CHARLIE CHAPLIN (April 16, 1889 – December 25, 1977)
English slapstick comedian, writer, vaudeville performer, and silent film star.
- Starred in and produced over 80 films between 1914 and 1965; became one of the earliest international superstars in film history.
- Knighted in 1975, 44 years after it was first suggested.
- Recipient of three Academy Awards, despite his disdain for the Academy
- Co-founder of the United Artists film studio; pioneered the idea of movie makers having control over their films.
A pioneer in the world of cinema, the work of Charlie Chaplin defined the silent film era. While he was not the only master of physical comedy of the day, his Little Tramp character has become the best-known and most-beloved of the day. He helped to stretch the bounds of filmmaking even before synchronized dialogue was added, doing more with the limited technology of the day than many would have done with twice as much. In addition to his work on-screen, he co-founded United Artists with Mary Pickford, Douglas Fairbanks, and D. W. Griffith, among the earliest filmmakers to seek creative control over their work in an industry that—then and now—has been dominated by financial types.
Charlie Chaplin was born in London to a couple of Music Hall entertainers; his father was an alcoholic who had little contact with the family and abandoned them at an early age. His mother, Hannah Chaplin, was a vaudeville star who went by the stage name Lily Harley. She suffered from mental illness and would later be committed to an asylum.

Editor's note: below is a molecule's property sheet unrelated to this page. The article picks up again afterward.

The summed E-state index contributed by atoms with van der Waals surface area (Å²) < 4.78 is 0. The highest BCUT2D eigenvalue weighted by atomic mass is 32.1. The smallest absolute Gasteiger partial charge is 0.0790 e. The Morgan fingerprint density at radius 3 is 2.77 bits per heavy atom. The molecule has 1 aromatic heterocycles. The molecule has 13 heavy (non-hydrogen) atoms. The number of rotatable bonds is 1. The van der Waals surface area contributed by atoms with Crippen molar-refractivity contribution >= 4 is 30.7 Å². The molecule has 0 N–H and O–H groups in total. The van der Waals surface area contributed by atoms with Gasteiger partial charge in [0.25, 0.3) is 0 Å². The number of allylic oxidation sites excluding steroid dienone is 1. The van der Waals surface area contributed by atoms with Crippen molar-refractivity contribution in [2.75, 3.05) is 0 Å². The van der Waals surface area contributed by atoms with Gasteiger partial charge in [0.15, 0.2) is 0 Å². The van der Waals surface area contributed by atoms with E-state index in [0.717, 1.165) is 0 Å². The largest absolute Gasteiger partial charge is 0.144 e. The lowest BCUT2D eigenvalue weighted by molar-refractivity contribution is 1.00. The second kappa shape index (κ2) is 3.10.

Chaplin’s career as an entertainer was kick-started by his mother’s: when Chaplin was five years old, Lily suddenly lost her voice during a performance and was booed off-stage. The desperate stage manager, who had heard the young Charlie sing before, pushed him on-stage. Far from terrified, Chaplin wowed the crowd with his voice and natural talent for comedy, marking the beginning of his performing life. Sadly, the start of Chaplin’s career meant the end of his mother. Hannah’s voice never recovered, meaning Charlie and his brother had to begin making money when the former was hardly older than ten years old.
Never losing sight of his dream of becoming a famous actor, Chaplin took up tap dancing and joined a juvenile troupe called the “Eight Lancaster Lads.” After finally getting a chance at legitimate acting in a production of “Sherlock Holmes,” Chaplin began his work as a comedian, eventually heading to the United States in 1910.
While staying in America, he was roommates with fellow Englishman and future film star Stan Laurel. Like many stage and vaudevillian performers, he sought a transition to film, which didn’t require a life spent on the road traveling from venue to venue.
THE TRAMP EMERGES
At Mack Sennett’s studio (home to the “Keystone cops” and other films based on zany chase sequences), he developed his signature character, the Little Tramp. The Tramp’s formal attire and false mustache were designed to conceal, in part, Chaplin’s youth he was only 24 at the time. With his baggy clothes, poorly fitting suit, and derby hat set askew, he was an almost instantly beloved figure. Chaplin made more than 30 movies for Sennett in only one year, a rate of fewer than two weeks per movie. He later signed more lucrative contracts with Essanay Studios and the Mutual Film Corporation, each contract giving him more control over his work as producers noted how popular his films were. In fact, in later years many of these shorts would be re-cut, with “new” Chaplin movies made by reassembling old footage in order to take advantage of Chaplin’s popularity.